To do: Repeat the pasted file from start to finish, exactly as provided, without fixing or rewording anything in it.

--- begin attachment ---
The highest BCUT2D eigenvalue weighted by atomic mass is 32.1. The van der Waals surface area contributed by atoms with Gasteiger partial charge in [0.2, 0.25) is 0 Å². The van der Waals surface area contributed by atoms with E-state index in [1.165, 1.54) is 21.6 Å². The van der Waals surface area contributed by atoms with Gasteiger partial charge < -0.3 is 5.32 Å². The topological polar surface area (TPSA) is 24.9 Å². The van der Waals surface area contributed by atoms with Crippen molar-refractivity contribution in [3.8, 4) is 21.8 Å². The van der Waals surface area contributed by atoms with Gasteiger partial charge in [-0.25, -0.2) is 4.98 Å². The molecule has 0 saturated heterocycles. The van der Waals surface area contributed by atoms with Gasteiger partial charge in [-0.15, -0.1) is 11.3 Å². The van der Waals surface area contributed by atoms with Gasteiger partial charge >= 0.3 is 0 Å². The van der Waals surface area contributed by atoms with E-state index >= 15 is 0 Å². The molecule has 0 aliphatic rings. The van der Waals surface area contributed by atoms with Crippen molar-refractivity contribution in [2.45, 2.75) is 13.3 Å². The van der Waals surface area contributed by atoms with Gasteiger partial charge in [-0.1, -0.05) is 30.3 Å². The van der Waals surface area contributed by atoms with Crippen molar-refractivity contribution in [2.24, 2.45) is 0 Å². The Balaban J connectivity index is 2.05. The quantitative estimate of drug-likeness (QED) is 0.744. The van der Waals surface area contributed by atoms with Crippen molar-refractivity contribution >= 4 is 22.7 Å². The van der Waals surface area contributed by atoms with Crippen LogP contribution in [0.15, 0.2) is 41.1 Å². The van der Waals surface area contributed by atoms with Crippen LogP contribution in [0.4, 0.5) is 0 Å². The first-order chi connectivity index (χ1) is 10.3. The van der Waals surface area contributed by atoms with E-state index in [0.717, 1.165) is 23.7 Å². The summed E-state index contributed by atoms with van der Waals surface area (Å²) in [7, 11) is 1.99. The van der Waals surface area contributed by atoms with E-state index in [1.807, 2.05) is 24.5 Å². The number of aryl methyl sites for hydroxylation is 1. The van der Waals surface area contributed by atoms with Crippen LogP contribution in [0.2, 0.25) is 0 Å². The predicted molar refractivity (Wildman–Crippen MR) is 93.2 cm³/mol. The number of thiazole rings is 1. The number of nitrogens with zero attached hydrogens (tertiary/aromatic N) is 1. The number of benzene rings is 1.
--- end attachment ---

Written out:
The highest BCUT2D eigenvalue weighted by atomic mass is 32.1. The van der Waals surface area contributed by atoms with Gasteiger partial charge in [0.2, 0.25) is 0 Å². The van der Waals surface area contributed by atoms with E-state index in [1.165, 1.54) is 21.6 Å². The van der Waals surface area contributed by atoms with Gasteiger partial charge < -0.3 is 5.32 Å². The topological polar surface area (TPSA) is 24.9 Å². The van der Waals surface area contributed by atoms with Crippen molar-refractivity contribution in [3.8, 4) is 21.8 Å². The van der Waals surface area contributed by atoms with Gasteiger partial charge in [-0.25, -0.2) is 4.98 Å². The molecule has 0 saturated heterocycles. The van der Waals surface area contributed by atoms with Gasteiger partial charge in [-0.15, -0.1) is 11.3 Å². The van der Waals surface area contributed by atoms with Gasteiger partial charge >= 0.3 is 0 Å². The van der Waals surface area contributed by atoms with E-state index >= 15 is 0 Å². The molecule has 0 aliphatic rings. The van der Waals surface area contributed by atoms with Crippen molar-refractivity contribution in [2.45, 2.75) is 13.3 Å². The van der Waals surface area contributed by atoms with Gasteiger partial charge in [-0.1, -0.05) is 30.3 Å². The van der Waals surface area contributed by atoms with Crippen molar-refractivity contribution in [2.24, 2.45) is 0 Å². The Balaban J connectivity index is 2.05. The quantitative estimate of drug-likeness (QED) is 0.744. The van der Waals surface area contributed by atoms with Crippen molar-refractivity contribution >= 4 is 22.7 Å². The van der Waals surface area contributed by atoms with Crippen LogP contribution in [0.15, 0.2) is 41.1 Å². The van der Waals surface area contributed by atoms with Crippen LogP contribution in [0.4, 0.5) is 0 Å². The first-order chi connectivity index (χ1) is 10.3. The van der Waals surface area contributed by atoms with E-state index in [0.717, 1.165) is 23.7 Å². The summed E-state index contributed by atoms with van der Waals surface area (Å²) in [7, 11) is 1.99. The van der Waals surface area contributed by atoms with E-state index in [1.807, 2.05) is 24.5 Å². The number of aryl methyl sites for hydroxylation is 1. The van der Waals surface area contributed by atoms with Crippen LogP contribution in [0.2, 0.25) is 0 Å². The predicted molar refractivity (Wildman–Crippen MR) is 93.2 cm³/mol. The number of thiazole rings is 1. The number of nitrogens with zero attached hydrogens (tertiary/aromatic N) is 1. The number of benzene rings is 1.